The author of the Maggie Hope Mystery series
writes about KBO, cocktails, code-breaking, and red lipstick.

Tuesday, October 6, 2009

The Sadler's Wells Ballet

One of the characters in Mr. Churchill's Secretary, Sarah Sanderson, is a corps dancer with the Sadler's Wells Ballet, the forerunner to the Royal Ballet.

Even after being an editor at Dance Magazine, I knew very little about the Sadler's Wells. Thank goodness for the Jerome Robbins Dance Collection at the New York Public Library for the Performing Arts at Lincoln Center, particularly for issues of Dance Observer from the thirties and forties.

So, what did I learn? Well, the original company, the Vic-Wells Ballet, was established by Madame Ninette de Valoise in London in 1931. Frederick Ashton was named the company’s choreographer in 1935, and a young Margot Fonteyn (really Peggy Hookham!) was the company's fast-rising prima ballerina. The company was renamed the Sadler’s Wells Ballet in 1940, and in 1956 became the Royal Ballet.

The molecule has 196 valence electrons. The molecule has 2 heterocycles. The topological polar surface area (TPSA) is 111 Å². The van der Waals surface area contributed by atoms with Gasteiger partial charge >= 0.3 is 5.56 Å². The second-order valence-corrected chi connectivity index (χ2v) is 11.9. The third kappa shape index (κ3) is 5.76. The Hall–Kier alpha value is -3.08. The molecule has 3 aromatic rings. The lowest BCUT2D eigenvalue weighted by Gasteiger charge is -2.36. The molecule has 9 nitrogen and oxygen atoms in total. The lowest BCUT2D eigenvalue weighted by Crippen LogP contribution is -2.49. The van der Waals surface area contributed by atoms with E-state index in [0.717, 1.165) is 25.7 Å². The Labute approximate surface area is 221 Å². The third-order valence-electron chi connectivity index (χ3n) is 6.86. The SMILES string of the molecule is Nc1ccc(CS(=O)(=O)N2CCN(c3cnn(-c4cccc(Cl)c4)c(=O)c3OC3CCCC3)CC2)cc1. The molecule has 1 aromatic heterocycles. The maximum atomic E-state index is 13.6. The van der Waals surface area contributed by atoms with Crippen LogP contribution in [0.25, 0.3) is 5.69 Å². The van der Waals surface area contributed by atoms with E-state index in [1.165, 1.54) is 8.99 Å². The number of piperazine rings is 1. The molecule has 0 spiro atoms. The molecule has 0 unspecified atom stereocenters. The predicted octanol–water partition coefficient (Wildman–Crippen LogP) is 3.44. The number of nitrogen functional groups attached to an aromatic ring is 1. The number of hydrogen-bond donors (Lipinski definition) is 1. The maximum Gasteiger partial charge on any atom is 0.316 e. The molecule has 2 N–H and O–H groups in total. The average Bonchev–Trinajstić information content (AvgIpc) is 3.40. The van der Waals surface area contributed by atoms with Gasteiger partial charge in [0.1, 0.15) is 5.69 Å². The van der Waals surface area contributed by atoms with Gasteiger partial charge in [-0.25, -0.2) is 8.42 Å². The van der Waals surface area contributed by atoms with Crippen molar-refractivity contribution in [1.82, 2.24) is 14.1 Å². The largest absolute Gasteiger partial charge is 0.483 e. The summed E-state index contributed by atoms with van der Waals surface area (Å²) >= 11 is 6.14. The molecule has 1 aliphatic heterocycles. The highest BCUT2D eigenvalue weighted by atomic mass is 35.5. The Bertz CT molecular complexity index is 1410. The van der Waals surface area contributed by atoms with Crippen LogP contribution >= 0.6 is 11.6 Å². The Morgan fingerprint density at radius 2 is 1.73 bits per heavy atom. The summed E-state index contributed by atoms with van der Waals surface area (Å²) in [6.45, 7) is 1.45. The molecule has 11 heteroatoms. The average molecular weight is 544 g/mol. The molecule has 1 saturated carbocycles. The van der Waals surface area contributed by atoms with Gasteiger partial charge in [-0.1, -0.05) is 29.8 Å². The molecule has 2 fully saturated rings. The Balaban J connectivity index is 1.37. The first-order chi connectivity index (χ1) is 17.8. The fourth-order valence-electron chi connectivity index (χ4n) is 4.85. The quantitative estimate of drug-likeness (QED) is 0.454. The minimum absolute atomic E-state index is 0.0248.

Frederick Ashton and his Ballets by David Vaughn was a terrific resource for information on the Vic-Wells Ballet.

One of the most amazing stories about the Vic-Wells/Sadler's Wells Ballet is that they were stranded in Holland when war broke out, and barely escaped. They left behind the sets, costumes and notes for the Frederick Ashton/ Constance Lambert ballet, Horoscope, which starred Margot Fonteyn and Michael Soams, now forever lost.

However, I'm delighted to say that Ashton's 1939 production of Sleeping Beauty starring Margot Fonteyn not only survived, but will be be performed by the Royal Ballet in the spring of 2010.

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